Late last year, vulnerable Democratic candidates worried that deep problems with the health care law could sink their chances of keeping a majority in the Senate.

Now, suddenly, one red-state Democrat is praising the law in a new television ad — an indicator that public opinion of health care reform might have turned a corner.

In the ad, Sen. Mark Pryor and his father, former Sen. David Pryor, recount Mark Pryor's own bout with cancer and his struggle finding health insurance that would cover it.

"Mark's insurance company didn't want to pay for the treatment that ultimately saved his life," David Pryor says in the ad.

"No one should be fighting for an insurance company while you're fighting for your life," Mark Pryor adds. "That's why I helped pass a law that prevents insurance companies from canceling your policy if you get sick, or deny coverage for pre-existing conditions."

Pryor does not explicitly refer to the law by its common names, Obamacare or the Affordable Care Act, in the ad. According to the Washington Post, Pryor's campaign will spend six figures to air the new ad.

Polls have consistently shown that, even at times when most Americans opposed the health care law, most people at the same time supported many of its individual provisions, including the ones Pryor singles out in his ad.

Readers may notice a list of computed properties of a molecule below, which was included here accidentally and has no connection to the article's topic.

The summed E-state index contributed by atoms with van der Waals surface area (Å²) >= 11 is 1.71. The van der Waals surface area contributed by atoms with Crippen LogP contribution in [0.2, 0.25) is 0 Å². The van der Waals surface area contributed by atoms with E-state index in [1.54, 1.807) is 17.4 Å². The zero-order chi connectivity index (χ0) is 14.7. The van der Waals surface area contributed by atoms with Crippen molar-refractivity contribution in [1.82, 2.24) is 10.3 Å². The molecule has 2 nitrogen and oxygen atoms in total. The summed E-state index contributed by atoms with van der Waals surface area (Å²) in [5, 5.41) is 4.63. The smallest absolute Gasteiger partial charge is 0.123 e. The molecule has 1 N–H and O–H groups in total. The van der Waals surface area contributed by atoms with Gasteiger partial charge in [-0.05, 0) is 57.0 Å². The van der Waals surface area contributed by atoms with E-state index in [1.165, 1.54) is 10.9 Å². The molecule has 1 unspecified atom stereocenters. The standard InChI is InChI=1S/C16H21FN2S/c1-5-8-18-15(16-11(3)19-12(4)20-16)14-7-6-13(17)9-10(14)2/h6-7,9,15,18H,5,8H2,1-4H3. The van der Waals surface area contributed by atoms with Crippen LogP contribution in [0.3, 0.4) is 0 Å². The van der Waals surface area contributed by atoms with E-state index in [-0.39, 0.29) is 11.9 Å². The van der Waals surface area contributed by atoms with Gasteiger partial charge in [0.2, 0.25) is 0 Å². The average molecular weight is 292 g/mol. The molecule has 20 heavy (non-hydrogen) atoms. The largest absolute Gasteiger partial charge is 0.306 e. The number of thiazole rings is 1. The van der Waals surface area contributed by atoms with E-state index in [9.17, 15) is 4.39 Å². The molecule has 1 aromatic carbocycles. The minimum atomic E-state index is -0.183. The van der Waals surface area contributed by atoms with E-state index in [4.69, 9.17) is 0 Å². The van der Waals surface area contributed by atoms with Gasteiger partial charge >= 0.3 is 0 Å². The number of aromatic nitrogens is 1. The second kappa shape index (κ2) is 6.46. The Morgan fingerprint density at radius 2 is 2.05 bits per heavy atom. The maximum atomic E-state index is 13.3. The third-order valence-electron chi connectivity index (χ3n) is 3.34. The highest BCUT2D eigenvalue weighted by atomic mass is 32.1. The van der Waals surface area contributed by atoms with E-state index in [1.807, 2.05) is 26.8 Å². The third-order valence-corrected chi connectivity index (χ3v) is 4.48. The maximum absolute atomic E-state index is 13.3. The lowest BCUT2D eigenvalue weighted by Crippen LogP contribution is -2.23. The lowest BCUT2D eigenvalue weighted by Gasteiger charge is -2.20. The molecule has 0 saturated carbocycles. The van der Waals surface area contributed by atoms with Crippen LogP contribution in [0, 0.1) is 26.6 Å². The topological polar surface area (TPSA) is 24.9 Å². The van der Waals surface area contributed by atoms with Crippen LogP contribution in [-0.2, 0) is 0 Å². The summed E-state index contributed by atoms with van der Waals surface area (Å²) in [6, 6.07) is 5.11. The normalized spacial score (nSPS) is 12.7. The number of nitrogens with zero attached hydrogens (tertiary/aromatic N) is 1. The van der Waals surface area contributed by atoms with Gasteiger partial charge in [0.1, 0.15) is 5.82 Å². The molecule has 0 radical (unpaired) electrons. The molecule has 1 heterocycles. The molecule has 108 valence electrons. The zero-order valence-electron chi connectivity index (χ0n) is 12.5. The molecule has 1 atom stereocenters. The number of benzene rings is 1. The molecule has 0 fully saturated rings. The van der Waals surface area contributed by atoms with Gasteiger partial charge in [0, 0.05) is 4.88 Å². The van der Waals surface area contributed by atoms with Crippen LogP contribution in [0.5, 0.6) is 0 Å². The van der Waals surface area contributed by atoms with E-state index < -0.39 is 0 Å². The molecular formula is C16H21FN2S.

But Democrats have shown a mixed record highlighting those popular aspects of the law so far this election cycle — particularly during the rockiest periods of the health care rollout late last year, when most vulnerable Democratic candidates did their best to change the subject from health care entirely.

As Democrats have grappled with how best to talk about health care, few have made it the subject of positive advertising.

In one exceptional case, Put Alaska First, a group funded by the pro-Democratic Senate Majority PAC to fund Sen. Mark Begich, D-Alaska, released an ad in April with a similar narrative arc to Pryor's new ad.

"I was lucky. I beat cancer," an Alaska woman, Lisa Keller, said in the ad. "But the insurance companies still denied me health insurance, just because of a pre-existing condition. I now have health insurance again because of Mark Begich."

But Pryor's ad, produced directly by his campaign, marks a slightly more significant turn in the 2014 midterm election cycle — and hints that Democrats might not avoid health care reform as much as, only a few months ago, it seemed they might.